Maybe. Depending on how courts and juries interpret the direct physical loss or damage requirement, the “shutdown” order or orders that forced you to close your business may be sufficient to trigger business interruption coverage. But even if it turns out that you cannot show direct physical loss or damage to your business, you may still have coverage. Many policies include specific coverage that applies in situations where action of civil authority has resulted in business interruption or loss of business income. This type of specialty coverage is typically found in policies that are commonly referred to as “all risk” policies and it is usually provided as “additional coverage.” That just means that as long as you do not have a virus exclusion in your policy, and you do have civil authority coverage, a governmental order requiring you to stay home or shutter your business may trigger the coverage. Importantly, civil authority coverage does not typically require you to show direct physical loss or damage to your property. Rather, the coverage is triggered when an action of civil authority denies access to your business due to physical loss or damage to other property. It is not uncommon for these provisions to limit the availability of coverage to a certain time period following the action of civil authority. Your policy language and policy limits will determine whether and how much you may be able to recover. Again, it is imperative that you have a qualified first party insurance lawyer with experience analyzing these types of claims evaluate your claim based on your policy, your circumstances, and the order or orders affecting your business.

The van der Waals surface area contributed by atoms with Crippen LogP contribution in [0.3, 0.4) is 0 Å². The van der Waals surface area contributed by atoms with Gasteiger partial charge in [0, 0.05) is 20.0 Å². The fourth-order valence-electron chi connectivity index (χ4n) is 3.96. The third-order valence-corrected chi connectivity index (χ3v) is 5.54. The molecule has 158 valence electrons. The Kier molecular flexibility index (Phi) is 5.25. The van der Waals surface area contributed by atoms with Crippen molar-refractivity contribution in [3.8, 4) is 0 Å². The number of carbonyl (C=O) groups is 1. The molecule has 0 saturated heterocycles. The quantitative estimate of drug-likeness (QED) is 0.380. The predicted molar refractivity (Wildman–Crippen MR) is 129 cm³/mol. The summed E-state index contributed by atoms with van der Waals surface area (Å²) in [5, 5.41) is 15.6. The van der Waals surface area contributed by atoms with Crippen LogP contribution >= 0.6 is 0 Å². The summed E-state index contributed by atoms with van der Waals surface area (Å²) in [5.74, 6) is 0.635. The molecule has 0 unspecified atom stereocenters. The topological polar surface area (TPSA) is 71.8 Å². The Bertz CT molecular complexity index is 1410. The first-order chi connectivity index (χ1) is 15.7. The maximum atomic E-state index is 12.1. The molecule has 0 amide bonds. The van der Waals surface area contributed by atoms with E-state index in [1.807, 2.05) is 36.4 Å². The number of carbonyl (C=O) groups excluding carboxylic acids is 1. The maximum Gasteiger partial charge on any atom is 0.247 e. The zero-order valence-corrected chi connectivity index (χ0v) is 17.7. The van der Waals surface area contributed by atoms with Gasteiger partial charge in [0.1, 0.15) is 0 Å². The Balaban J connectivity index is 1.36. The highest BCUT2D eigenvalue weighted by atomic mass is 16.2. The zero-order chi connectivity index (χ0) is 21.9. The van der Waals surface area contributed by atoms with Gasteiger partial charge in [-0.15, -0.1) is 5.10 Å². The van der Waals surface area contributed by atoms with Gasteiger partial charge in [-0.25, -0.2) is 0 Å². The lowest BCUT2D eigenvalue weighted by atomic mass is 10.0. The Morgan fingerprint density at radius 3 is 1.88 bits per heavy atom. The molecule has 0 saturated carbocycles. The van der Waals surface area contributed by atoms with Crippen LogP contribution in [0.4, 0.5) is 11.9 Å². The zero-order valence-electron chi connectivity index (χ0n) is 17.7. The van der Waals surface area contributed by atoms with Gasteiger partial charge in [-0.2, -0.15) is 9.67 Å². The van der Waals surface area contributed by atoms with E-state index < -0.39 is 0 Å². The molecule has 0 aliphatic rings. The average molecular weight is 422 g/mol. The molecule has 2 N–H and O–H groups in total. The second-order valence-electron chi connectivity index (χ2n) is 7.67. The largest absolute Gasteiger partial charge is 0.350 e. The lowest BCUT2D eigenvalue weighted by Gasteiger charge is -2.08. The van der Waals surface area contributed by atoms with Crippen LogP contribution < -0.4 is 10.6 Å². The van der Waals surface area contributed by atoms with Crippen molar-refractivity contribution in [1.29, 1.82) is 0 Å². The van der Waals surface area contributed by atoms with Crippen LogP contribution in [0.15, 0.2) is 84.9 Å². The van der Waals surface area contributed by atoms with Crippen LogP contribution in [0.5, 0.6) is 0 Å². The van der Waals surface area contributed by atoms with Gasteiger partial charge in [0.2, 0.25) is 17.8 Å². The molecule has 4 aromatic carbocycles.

Should I make a claim on my policy?